Allow me a short story about cycling in Hawaii, and the difference between a bike for racing and a bike for riding.  It takes place some years ago, before Speedhound was born, on a trip with friends to the island of Kauai.  In addition to having the rainiest place on Earth (460 inches and 335 days per year), the southwest area of the island also features the breathtaking Waimea Canyon, with a ridgeline road that rises from near sea-level to over 3,000 feet in about 12 miles.  Naturally, this presented a riding challenge for me (my friends, not so much).  After a day of settling into our vacation cottage and knocking around the beach, I was itching to spin the pedals, and managed to find a road bike to rent.  It was one of the big brands, with an aluminum frame and a 27-speed drivetrain (52-42-32 X 12-23).  Riding back to the cottage before setting out on my hillclimb challenge, I immediately noticed something quite peculiar about this bike:  the handling was exceptionally darty.  Keeping the bike on a line took much more concentration than I cared for, and any inattention required immediate correction.  I’m not a bad bike handler, and would ordinarily think nothing of riding “no hands,”  but not on this crazed machine.  It wanted to go left and right, but not straight ahead.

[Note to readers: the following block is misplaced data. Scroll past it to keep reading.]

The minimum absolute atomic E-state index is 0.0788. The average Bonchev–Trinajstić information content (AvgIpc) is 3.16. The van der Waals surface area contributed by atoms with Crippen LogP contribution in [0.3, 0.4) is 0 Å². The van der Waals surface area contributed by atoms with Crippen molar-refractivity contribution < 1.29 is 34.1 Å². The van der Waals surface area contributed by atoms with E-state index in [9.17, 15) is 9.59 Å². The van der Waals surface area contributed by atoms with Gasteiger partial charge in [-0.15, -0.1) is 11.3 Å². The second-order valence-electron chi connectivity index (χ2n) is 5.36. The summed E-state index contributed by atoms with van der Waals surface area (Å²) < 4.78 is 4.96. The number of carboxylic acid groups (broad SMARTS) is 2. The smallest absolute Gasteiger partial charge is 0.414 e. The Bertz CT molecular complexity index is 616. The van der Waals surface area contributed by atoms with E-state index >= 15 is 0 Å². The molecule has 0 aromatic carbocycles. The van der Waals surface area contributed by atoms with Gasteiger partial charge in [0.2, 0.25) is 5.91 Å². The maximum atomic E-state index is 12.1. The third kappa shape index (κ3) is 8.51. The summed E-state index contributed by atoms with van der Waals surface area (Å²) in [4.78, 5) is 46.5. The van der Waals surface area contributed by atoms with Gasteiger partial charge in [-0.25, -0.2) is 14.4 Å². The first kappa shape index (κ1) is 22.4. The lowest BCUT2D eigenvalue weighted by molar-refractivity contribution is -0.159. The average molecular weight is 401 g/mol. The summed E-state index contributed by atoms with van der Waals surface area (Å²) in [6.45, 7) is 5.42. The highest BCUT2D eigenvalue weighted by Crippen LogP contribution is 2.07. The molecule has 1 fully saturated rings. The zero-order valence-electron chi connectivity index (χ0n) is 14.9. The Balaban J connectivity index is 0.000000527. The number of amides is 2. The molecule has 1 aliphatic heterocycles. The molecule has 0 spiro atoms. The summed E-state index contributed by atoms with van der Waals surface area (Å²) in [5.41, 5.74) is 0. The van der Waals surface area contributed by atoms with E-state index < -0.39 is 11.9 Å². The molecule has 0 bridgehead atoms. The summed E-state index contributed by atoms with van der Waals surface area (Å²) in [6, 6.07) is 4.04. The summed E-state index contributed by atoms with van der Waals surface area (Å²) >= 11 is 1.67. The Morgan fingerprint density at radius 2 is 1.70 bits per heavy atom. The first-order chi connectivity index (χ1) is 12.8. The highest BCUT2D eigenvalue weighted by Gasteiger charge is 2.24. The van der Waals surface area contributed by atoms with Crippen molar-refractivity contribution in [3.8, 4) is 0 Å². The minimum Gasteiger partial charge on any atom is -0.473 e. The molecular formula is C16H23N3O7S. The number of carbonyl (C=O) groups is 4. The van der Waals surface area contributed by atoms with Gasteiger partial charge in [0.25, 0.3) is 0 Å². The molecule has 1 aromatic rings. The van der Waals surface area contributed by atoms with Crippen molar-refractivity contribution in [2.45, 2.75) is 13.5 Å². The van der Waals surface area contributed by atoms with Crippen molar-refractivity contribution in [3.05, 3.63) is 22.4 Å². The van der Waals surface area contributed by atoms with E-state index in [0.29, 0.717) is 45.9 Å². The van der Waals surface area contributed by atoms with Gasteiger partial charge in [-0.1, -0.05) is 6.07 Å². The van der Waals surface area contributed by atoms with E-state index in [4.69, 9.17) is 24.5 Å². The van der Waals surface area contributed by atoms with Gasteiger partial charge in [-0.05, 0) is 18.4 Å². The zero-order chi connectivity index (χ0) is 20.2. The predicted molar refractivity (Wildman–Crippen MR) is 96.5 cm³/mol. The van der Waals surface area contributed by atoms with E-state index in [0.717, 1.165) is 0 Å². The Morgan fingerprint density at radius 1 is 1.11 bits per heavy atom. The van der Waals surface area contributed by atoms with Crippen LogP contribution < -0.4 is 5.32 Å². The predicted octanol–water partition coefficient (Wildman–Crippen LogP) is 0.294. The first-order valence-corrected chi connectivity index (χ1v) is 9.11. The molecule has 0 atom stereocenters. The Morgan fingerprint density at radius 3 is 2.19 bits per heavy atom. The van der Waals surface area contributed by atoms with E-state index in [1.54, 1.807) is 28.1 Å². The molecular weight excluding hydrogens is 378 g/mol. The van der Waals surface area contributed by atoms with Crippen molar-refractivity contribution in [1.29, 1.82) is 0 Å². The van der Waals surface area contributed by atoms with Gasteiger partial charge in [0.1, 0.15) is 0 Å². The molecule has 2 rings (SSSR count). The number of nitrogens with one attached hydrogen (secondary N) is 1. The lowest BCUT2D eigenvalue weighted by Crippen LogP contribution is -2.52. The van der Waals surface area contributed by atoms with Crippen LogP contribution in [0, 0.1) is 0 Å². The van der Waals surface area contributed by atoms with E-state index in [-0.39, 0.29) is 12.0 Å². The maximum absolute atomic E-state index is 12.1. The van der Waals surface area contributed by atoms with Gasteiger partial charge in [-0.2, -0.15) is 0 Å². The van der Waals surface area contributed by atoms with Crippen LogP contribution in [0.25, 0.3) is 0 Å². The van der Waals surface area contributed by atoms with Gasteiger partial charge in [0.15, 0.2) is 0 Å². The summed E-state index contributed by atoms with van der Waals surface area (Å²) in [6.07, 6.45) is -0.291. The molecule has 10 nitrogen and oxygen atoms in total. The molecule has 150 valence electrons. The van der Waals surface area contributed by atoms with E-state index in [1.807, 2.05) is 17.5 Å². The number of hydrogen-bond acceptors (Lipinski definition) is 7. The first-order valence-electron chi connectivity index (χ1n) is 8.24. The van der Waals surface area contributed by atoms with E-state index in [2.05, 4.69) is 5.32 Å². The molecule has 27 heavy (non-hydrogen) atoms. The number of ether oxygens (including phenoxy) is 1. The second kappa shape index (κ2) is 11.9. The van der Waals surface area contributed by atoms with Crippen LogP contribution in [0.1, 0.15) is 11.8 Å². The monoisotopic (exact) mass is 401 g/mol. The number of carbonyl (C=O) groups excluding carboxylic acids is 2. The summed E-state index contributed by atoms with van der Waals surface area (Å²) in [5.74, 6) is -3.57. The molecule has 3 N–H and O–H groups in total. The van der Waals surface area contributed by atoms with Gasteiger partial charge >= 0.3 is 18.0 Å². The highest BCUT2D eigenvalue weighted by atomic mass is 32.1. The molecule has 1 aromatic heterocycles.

My point is not to criticize a bike brand or frame material, but to highlight the importance of frame geometry (and the resultant handling) to a bike’s intended purpose.  On closer examination, my rental bike appeared to have a very steep head angle (around 74 degrees or higher).  Because I don’t make a habit of packing the precision tools needed to measure frame and fork geometry, I can’t say for sure what the spec was.  But I do know that this bike was far less stable than anything I was used to riding back home.  Despite the triple chainrings, it was a bike best suited for racing in a downtown criterium, not for riding Kauai’s narrow and steep roads.

As it turned out, I was able to manage this twitchy beast and climb the ridgeline.  I got to the top in about 1:20 of grinding work in the smallest ring.  A view of the canyon from a turnout provided all the reward I needed, and there was even a vending truck with cold drinks.  After a refreshing pause, I descended back down to the shore in about 25 minutes, touching the brakes only once or twice before entering some hairpins.  I had to concentrate for every one of those 1,500 seconds to keep the bike on the right side of the road and out of the ditch.  It was exhilarating, but I would have enjoyed it far more on a bike designed for riding.